17 June 2014 — The key findings of the Intergovernmental Panel on Climate Change Fifth Assessment Report relevant to the building sector have been collated in a new document.

Climate Change: Implications for Buildings, is part of a series that distill the key findings of the IPCC’s Fifth Assessment Report into clear language that can be understood by a wider audience – specifically the business community.

It has been put together by European Climate Foundation, the Buildings Performance Institute Europe, the Global Buildings Performance Network, the World Business Council for Sustainable Development and the University of Cambridge’s Judge Business School and Institute for Sustainability Leadership .

“This document is one of a series synthesising the most pertinent findings of AR5 for specific economic and business sectors,” the authors wrote. “It was born of the belief that the building sector could make more use of AR5, which is long and highly technical, if it were distilled into an accurate, accessible, timely, relevant and readable summary.”

The five key findings of the report are:

  1. In 2010, the world’s buildings accounted for 32 per cent of global final energy use and 19 per cent of all greenhouse gas emissions. Under business-as-usual projections, use of energy in buildings globally could double or even triple by 2050. Drivers include billions of people acquiring adequate housing and access to electricity.
  2. Widespread implementation of best practices and technologies could see energy use in buildings stabilise or even fall by 2050. Many mitigation options promise multiple co-benefits.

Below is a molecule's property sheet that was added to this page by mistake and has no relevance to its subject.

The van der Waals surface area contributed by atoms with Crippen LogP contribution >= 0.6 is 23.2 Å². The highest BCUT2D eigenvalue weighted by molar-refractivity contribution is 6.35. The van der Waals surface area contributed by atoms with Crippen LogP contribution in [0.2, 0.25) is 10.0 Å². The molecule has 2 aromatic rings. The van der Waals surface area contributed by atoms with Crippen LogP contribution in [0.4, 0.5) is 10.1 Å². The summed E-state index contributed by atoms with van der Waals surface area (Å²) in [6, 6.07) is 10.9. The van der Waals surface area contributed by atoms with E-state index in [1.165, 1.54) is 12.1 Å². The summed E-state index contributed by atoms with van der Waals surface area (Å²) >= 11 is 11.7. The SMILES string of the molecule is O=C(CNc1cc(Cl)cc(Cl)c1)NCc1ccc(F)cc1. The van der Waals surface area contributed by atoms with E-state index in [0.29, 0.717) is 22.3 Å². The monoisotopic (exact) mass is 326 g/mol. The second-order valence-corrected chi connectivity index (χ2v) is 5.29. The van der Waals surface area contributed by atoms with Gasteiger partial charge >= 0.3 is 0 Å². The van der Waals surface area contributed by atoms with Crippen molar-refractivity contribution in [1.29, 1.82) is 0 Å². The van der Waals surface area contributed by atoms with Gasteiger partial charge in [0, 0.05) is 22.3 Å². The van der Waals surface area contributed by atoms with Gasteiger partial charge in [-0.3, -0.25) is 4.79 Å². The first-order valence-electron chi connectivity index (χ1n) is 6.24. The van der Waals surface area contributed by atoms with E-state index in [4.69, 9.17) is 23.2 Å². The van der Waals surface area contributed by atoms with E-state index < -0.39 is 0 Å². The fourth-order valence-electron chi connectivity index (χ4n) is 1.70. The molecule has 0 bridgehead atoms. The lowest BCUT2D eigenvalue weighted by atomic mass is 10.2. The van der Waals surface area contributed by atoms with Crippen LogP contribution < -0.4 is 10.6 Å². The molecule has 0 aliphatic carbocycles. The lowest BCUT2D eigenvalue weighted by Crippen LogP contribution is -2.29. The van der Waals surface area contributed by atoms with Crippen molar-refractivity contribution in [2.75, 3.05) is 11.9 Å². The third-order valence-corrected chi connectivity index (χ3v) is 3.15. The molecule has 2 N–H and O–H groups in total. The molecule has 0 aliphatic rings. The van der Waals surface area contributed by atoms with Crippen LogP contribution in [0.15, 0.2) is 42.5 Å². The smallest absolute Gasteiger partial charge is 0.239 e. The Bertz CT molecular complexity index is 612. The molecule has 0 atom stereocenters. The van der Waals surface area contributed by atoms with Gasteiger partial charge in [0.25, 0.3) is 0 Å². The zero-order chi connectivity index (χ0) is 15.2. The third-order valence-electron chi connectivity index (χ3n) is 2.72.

3. Many barriers exist to greater uptake of energy-saving opportunities, including poor market transparency, limited access to capital and risk aversion. But know-how exists on retrofitting and how to build very low- and zero-energy buildings, often at little marginal investment cost; and there is a broad portfolio of effective policy instruments available to remove barriers to uptake.
  4. The very long life-cycles of buildings create risks of energy use ‘lock-in’ with the effects of low ambition today playing out for decades. Using state-of-the-art standards immediately, for both new and retrofit buildings, would alleviate this hazard.
  5. Buildings face major risks of damage from the projected impacts of climate change, having already experienced a big increase in extreme weather damage in recent decades. There is likely to be significant regional variation in the intensity and nature of such impacts.

Read the full document.